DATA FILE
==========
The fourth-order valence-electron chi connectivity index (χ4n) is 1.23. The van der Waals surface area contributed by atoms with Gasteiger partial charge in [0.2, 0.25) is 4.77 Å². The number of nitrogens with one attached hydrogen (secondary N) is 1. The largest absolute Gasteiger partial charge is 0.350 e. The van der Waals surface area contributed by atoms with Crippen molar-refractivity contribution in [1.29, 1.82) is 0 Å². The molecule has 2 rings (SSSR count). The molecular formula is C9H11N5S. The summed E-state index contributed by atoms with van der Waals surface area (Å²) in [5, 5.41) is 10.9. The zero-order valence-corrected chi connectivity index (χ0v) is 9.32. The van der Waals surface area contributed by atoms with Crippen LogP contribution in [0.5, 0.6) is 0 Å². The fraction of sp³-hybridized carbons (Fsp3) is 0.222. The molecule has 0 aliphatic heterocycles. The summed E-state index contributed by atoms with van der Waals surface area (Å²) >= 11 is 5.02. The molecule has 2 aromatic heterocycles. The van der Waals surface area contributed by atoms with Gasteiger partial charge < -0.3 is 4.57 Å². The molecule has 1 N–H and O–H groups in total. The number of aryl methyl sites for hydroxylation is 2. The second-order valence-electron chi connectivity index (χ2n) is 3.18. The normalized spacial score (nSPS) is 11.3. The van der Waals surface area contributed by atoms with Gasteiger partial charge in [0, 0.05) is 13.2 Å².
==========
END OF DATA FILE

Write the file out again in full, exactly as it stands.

The fourth-order valence-electron chi connectivity index (χ4n) is 1.23. The van der Waals surface area contributed by atoms with Gasteiger partial charge in [0.2, 0.25) is 4.77 Å². The number of nitrogens with one attached hydrogen (secondary N) is 1. The largest absolute Gasteiger partial charge is 0.350 e. The van der Waals surface area contributed by atoms with Crippen molar-refractivity contribution in [1.29, 1.82) is 0 Å². The molecule has 2 rings (SSSR count). The molecular formula is C9H11N5S. The summed E-state index contributed by atoms with van der Waals surface area (Å²) in [5, 5.41) is 10.9. The zero-order valence-corrected chi connectivity index (χ0v) is 9.32. The van der Waals surface area contributed by atoms with Crippen LogP contribution in [0.5, 0.6) is 0 Å². The fraction of sp³-hybridized carbons (Fsp3) is 0.222. The molecule has 0 aliphatic heterocycles. The summed E-state index contributed by atoms with van der Waals surface area (Å²) >= 11 is 5.02. The molecule has 2 aromatic heterocycles. The van der Waals surface area contributed by atoms with Gasteiger partial charge < -0.3 is 4.57 Å². The molecule has 1 N–H and O–H groups in total. The number of aryl methyl sites for hydroxylation is 2. The second-order valence-electron chi connectivity index (χ2n) is 3.18. The normalized spacial score (nSPS) is 11.3. The van der Waals surface area contributed by atoms with Gasteiger partial charge in [0, 0.05) is 13.2 Å².